Cutting the Vines of the Past offers a novel argument: African ways of seeing and interpreting their environments and past are not only critical to how historians write environmental history; they also have important lessons for policymakers and conservationists. Tamara Giles-Vernick demonstrates how various outsiders intervening in African land-use practices have repeatedly met failure because of their inability or unwillingness to understand how Africans see their land and their pasts.
Giles-Vernick takes as her focus doli, the environmental and historical perceptions and knowledge of the Mpiemu people in the Central African Republic. She argues that Mpiemu opposition to a modern environmental conservation project--the Dzanga-Ndoki National Park and the Dzanga-Sangha Special Reserve--derives from the people's interpretations of their past experiences with environmental interventions imposed by concessionary companies, colonial officials, other Africans, Christian missionaries, and the postcolonial state. At the same time, Mpiemu people associate these contemporary conservationists with the bosses and Christian missionaries of the colonial past, viewing them as sources of jobs, consumer goods, and other support.
Giles-Vernick's argument will interest conservationists and policymakers as well as environmental historians. By examining Africans' environmental and historical ways of seeing and knowing, and by revealing how these have changed, Giles-Vernick offers a fresh perspective on the writing of environmental history.
Life for too many African American men is a battle with extreme disadvantage, a fight for survival, and a struggle for dignity in a society which labels them a "problem." For more than thirty years, most of the effort put toward addressing the crisis of black men has centered on what they must do to improve their condition. Without neglecting that perspective, Are Black Men Doomed? radically shifts the focus. This urgent intervention explores how a damning portrait of Black men as incorrigibly pernicious has been built and persists, and how the voice of these men themselves has been ignored. It astutely argues that improving prospects for Black men requires that society fully come to terms with the narrow and incomplete vision it has sustained about these men. It then shows us the means to hear, understand, and value them, offering a new vision rooted in reinterpretation and redemption.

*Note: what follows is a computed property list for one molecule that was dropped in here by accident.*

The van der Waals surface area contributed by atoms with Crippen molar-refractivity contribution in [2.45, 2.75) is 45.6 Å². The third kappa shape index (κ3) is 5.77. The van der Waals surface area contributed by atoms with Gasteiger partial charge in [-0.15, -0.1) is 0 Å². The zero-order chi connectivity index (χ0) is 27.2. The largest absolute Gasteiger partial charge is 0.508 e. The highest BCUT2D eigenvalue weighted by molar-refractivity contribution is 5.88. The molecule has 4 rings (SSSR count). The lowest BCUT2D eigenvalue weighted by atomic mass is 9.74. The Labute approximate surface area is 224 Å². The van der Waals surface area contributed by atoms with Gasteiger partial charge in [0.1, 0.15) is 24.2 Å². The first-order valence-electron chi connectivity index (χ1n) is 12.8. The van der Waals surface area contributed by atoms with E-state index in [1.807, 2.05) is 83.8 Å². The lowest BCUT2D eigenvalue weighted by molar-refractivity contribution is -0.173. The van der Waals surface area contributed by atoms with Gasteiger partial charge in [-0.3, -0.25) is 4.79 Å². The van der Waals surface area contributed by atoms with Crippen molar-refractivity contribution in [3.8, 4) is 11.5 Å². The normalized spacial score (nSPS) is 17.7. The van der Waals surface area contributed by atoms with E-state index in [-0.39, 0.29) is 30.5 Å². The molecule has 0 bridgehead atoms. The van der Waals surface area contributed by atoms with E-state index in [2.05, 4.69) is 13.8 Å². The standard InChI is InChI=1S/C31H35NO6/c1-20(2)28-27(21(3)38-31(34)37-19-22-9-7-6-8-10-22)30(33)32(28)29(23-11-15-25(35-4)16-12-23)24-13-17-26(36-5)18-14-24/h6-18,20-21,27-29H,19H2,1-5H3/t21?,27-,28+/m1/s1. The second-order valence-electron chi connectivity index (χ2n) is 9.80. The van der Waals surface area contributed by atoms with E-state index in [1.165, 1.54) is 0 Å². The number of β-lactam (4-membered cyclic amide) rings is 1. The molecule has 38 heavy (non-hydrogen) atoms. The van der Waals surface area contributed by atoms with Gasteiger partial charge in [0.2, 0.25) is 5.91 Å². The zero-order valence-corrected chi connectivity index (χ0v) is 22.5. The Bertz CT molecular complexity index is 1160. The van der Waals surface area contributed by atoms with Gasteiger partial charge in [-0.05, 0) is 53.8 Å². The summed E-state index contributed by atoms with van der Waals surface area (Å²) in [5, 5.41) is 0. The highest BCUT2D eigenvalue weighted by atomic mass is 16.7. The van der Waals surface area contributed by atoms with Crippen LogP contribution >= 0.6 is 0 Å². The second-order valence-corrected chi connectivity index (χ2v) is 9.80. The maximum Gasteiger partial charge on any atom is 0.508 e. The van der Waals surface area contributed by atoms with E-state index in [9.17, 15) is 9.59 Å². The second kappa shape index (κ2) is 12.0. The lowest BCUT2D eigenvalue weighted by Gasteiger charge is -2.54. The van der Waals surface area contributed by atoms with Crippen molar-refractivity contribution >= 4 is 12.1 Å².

'An outstanding feat based on in-depth research in a difficult setting ... this book uncovers the dysfunctions of law and the bravery of South Sudan's activists struggling for justice.' Mark Fathi Massoud, University of California, Santa Cruz.
This book analyses the language practices of young adults in Mongolia and Bangladesh in online and offline environments. Focusing on the diverse linguistic and cultural resources these young people draw on in their interactions, the authors draw attention to the creative and innovative nature of their transglossic practices. Situated on the Asian periphery, these young adults roam widely in their use of popular culture, media voices and linguistic resources. This innovative and topical book will appeal to students and scholars of sociolinguistics, applied linguistics, cultural studies and linguistic anthropology.
To dress is a uniquely human experience, but practices and meanings of dress vary greatly among people. In a Western cultural tradition, the practice of dressing `properly' has for centuries distinguished `civilised' people from `savages'. Through travel literature and historical ethnographic descriptions of the Bushmen of southern Africa, such perceptions and prejudices have made their mark also on the modern research tradition. Because Bushmen were widely considered to be `nearly naked' the study of dress has played a limited part in academic writings on Bushman culture. In Dress as Social Relations Vibeke Maria Viestad challenges this myth of the nearly naked Bushman and provides an interdisciplinary study of Bushman dress, as it is represented in the archives and material culture of historical Bushman communities. Maintaining a critical perspective, Viestad provides an interpretation of the significance of dress for historical Bushman people. Dress, she argues, formed an embodied practice of social relations between humans, animals and other powerful beings of the Bushman world; moreover, this complex and meaningful practice was intimately related to subsistence strategies and social identity. The historical collections under scrutiny present a wide variety of research material representing different aspects of the bodily practice of dress. Whereas the Bleek & Lloyd archive of oral myths and narratives has become renowned for its great research potential, the artefact collections of Dorothea Bleek and Louis Fourie are much less known and have not earlier been published in a richly illustrated and comprehensive way. Dress as Social Relations is aimed at scholars and students of archaeology, anthropology, material culture studies, dress studies, ethnographic studies, museology, culture historical studies and African studies, but will also be of interest to people of descendant communities.